In a recent viral tweet-thread, Martin Schneider illustrates something that any woman could tell you: sexism in the workplace is very, very real.
Martin Schneider used to work at a resume-polishing company. One day, Martin was struggling with a difficult client and realized that he’d been accidentally sending emails to the client in his co-worker Nicole Hallberg’s name. Could sexism be at play? (Side note: in Nicole’s account of the story, she describes Martin as a co-worker; in the tweet thread, Martin notes that he was Nicole’s supervisor. Hmm.)
The minute Martin realized his mistake and corrected his name … things changed:
Inspired by the event, Martin and Nicole decided to conduct an experiment. They would send emails as each other for the next two weeks:
Surprise! Martin had a rough go of it:
Nicole, on the other hand, had “one of the easiest weeks of [her] professional life.”
A 2012 social science experiment backs up their investigation – Yale researchers sent out identical applications for a lab manager application in the style of a famous racial bias study. However, instead of using names that were perceived as Black or white, they used male and female names. Resumes with a woman’s name were consistently rated significantly lower in “competence, hirability, and whether the scientist would be willing to mentor the student.”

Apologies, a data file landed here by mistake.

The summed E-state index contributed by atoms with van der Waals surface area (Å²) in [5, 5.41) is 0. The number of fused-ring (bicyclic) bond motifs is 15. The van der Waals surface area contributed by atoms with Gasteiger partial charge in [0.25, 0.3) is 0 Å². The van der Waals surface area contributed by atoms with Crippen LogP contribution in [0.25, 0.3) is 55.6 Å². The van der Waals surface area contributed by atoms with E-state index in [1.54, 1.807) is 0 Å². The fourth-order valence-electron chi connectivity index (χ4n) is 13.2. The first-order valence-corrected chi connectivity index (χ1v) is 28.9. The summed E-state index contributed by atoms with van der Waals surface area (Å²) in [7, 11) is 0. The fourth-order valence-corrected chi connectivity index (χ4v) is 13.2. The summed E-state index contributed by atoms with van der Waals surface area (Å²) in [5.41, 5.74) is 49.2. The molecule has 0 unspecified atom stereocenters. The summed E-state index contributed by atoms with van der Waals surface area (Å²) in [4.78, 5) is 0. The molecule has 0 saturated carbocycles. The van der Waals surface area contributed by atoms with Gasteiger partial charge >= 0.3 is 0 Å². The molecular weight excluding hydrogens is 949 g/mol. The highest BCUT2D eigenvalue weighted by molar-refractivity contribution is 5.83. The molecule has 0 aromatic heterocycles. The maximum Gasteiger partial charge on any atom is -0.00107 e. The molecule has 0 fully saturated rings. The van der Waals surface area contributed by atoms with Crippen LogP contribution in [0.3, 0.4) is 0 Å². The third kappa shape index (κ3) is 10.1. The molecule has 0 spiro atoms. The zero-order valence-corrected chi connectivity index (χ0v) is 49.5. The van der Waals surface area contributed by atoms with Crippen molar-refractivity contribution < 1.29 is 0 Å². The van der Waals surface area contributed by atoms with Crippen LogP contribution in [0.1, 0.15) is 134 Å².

This experiment went pretty viral as well, but coverage consistently discussed it in the context of the scientific field. The name of the study itself was “Science faculty’s subtle gender biases favor male students,” and headlines included such quips as “Scientists, Your Gender Bias is Showing.”
While I understand that social scientists wouldn’t be willing to extrapolate to the whole workforce from one study, I have no such compulsions. Gender bias in the workplace is, in fact, not a science thing, though it may be more obvious in male-dominated fields and companies. (Helloooo, Uber.)
Martin and Nicole’s story is an example of sexism in and of itself.
To flag some irony: Martin and Nicole’s experiment went viral because of Martin‘s tweet thread, not because of Nicole’s thoughtful account of the event. In Nicole’s blog, she only gives the experiment a couple lines of thought. As she says,
"But I knew long before this experiment that my life at this company was always going to be harder. I knew this on my second day."
Martin and Nicole’s story is popular because a man realized the struggles that women face every day. In other words, it’s an example of sexism in and of itself: people are paying attention to the rampant sexism in the workplace because a man has spoken up about how hard it is to be a woman.
That being said, props to Martin for putting himself in a woman’s shoes. To the other 3,477,829,637 men in the world: any takers?